However, there is a serious claim from several critics of the social policy in America that the situation of the blacks has not changed considerably and blacks are still affected by large scale discrimination and similar tendencies. Therefore, many critics are still in disagreement about the condition of blacks in America since the great speech by Martin Luther King occurred on August 28, 1963, from the steps of the Lincoln Memorial in Washington. In this paper, the main focus has been an investigation of the impact of Martin Luther King speech in determining the situation of blacks who were affected greatly by discrimination and racial injustice. Therefore, it is important to note that the works and speech of Martin Luther King was in the background of severe attacks and violence on the blacks and there were several instances of discrimination and racial injustice against this group. Decades after the influential speech by King, there is a strong view that the situation of the blacks has not changed considerably and discrimination against the community still exists in America today. ...
The society of the Martin Luther King period is greatly understood as a fragmented community in which the situation of the blacks was not at all comfortable. There was discrimination against the blacks in every sphere of social life and the realization about this fate of the people made King perform his great activities of Civil Rights Movement and make the significant speech of "I Have a Dream". "The militancy of the civil rights movement forced Americans to recognize that the United States was a fragmented society. The forms of oppression, exploitation, and physical abuse had produced routine conditions of fear and anger among African Americans Segregated schools, buses, lunch counters, swimming pools, rest rooms, and drinking fountains were among the many aspects of public life that restricted the freedom of movement of black Americans. Discrimination in voter registration, housing, college admissions, and employment were among the aspects of public life by which blacks were relegated to an inferior status." (Neal, 149-50) Therefore, the situation of the blacks in connection to social and racial justice was not desirable and the Civil Rights Movement was a protest against all the elements which resulted in the discrimination and racial injustice against the blacks. The blacks were no more willing to further endure the humiliations imposed on them due to the policies of the state and this resulted in acute crisis for those committed to upholding the status quo. At this time, the nation became traumatized by the developments of confrontation in its internal contradictions. The influence of Martin Luther King, the transformational orator, in affecting the condition of the blacks is beyond questions.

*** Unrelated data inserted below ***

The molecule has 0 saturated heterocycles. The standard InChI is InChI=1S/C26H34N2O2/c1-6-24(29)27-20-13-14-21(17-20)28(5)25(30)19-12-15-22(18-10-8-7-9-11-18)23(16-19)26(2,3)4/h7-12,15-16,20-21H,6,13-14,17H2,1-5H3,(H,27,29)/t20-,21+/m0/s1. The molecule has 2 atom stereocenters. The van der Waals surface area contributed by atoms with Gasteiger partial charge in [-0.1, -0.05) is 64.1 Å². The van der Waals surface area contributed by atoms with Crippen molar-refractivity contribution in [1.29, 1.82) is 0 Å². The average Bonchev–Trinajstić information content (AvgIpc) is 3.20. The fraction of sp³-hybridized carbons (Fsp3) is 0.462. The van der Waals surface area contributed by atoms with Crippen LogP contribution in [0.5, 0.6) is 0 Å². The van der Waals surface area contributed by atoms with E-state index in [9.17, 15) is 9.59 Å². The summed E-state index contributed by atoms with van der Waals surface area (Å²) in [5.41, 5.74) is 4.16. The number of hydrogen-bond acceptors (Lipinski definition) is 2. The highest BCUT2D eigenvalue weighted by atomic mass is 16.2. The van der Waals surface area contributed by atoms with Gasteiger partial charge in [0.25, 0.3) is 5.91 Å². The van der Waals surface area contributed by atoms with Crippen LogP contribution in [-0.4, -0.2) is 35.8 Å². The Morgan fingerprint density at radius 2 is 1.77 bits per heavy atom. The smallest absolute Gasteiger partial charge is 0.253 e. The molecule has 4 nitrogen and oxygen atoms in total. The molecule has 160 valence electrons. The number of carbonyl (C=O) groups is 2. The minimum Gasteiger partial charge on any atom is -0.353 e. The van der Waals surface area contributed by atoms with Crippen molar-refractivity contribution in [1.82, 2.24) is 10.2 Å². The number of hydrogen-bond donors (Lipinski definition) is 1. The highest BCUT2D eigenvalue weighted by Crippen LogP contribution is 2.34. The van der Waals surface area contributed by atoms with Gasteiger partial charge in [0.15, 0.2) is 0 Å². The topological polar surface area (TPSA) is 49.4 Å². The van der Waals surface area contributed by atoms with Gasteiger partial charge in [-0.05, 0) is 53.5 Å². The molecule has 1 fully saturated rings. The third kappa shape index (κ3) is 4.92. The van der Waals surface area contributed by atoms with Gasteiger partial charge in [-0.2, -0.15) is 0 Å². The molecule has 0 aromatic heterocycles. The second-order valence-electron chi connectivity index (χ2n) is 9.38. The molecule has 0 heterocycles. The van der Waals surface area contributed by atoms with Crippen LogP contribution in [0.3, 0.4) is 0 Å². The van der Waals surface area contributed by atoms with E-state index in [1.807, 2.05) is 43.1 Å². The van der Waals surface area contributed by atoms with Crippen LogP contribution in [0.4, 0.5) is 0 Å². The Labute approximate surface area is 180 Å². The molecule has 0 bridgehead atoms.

Martin Luther King is regarded as one of